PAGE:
Question: What are the three most common credit questions?
Answer: It's a complex topic, so it's not surprising that there are some credit questions that get asked over and over. But there are three questions, in particular, that confuse consumers.
Question #1: Do I need to carry a balance to build a credit score?
It's actually a fairly widespread misconception, and if you believe this, it can be costly. If you're trying to build credit with a credit card, you do need to use your credit card. This means you should purchase items using your credit card, but you shouldn't have a balance during the month that exceeds 30 percent of your credit limit. Then when the bill comes, you should pay the balance in full so you don't pay any interest.
This is what is meant by "responsible use" when it comes to credit cards. Credit scoring does not give you any bonus points for carrying a balance. You do get credit for paying your bill on time, whether it's the total balance or the minimum payment. If you do carry a balance, the beneficiary is the credit card company. So you end up paying interest on your purchases without gaining any benefit from that at all.
Question #2: Does checking my credit report hurt my credit score
There are two types of inquiries: Hard inquiries and soft inquiries. Hard inquiries occur when you apply for credit and the lender "pulls" your credit report from a major credit bureau. The lender does a detailed review of your credit report to determine if your application for credit should be denied or accepted. A hard inquiry usually results in a ding to your credit score. It's possible that there could be no impact at all, but in general, expect it to lower your score between two and five points.
Soft inquiries occur when a lender looks at your credit report but not for the purpose of approving you for a loan or other type of credit. It's often related to marketing decisions. For instance, when you receive a credit card offer in the mail, it's because the credit card company did a soft inquiry on your credit report to see if you have the basic qualifications required for the card. The credit card company does not want to waste time sending an offer to someone who has little chance of being approved.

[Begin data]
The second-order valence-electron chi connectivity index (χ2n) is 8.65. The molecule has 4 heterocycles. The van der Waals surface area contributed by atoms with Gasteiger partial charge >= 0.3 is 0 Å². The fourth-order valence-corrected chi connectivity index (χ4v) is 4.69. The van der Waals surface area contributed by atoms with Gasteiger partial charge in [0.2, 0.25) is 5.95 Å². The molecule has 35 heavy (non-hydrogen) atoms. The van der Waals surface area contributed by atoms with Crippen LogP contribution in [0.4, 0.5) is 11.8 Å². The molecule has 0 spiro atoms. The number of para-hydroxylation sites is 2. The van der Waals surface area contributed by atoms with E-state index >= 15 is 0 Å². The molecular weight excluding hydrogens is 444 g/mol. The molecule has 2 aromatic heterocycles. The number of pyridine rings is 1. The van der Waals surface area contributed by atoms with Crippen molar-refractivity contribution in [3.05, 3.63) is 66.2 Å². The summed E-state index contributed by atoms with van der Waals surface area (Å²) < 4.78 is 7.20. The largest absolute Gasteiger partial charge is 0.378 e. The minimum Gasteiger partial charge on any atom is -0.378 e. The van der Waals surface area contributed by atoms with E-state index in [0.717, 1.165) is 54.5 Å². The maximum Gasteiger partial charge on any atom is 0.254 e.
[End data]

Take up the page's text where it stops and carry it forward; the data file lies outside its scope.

Another example of a soft inquiry is when you've applied for a job and your prospective employer want to take a quick look at your credit standing. Checking your own credit report is a soft inquiry. So you can feel free to check your reports without any worries about lowering your credit score. You can check your credit and score for free at LendingTree as often as you like.
Question #3: Will closing a credit card hurt my credit score?
It's possible that closing a credit card will hurt your credit score. The reason is that 30 percent of your FICO score is made up of your "credit utilization ratio." This is the amount of credit you've used compared to the amount of credit you have available. When you close a credit card account, you lose the amount of available credit for that card.
Some people thing the problem is due to the loss of history. But even after you close an account, it can take up to ten years for the closed account to fall off of your credit report. So your main concern needs to center on the amount of available credit you'll lose.
There are times when closing a credit card should be considered. For instance, if there's a high annual fee on a rewards card and your current lifestyle doesn't gel with the rewards offered. Or maybe you have a secured card and the issuer doesn't graduate cardholders to unsecured cards. But you've rebuilt your credit and you're now ready for an unsecured card, and you need to close the account to get your deposit back.
One way around this dilemma is to get approved for a new credit card with the same (or preferably, higher) credit limit before you close an account. This offsets the loss of available credit that happens when you close the account.
There are no stupid credit questions
You know what? If you are confused about a credit issue, then chances are that other consumers are, too. There really are no dumb credit questions. Credit can be tricky and unless your parents took the time to teach you the basics, it's easy to get into trouble, especially with credit cards. All of us at LendingTree want to help you understand credit and even use it to your benefit. So keep the credit questions coming!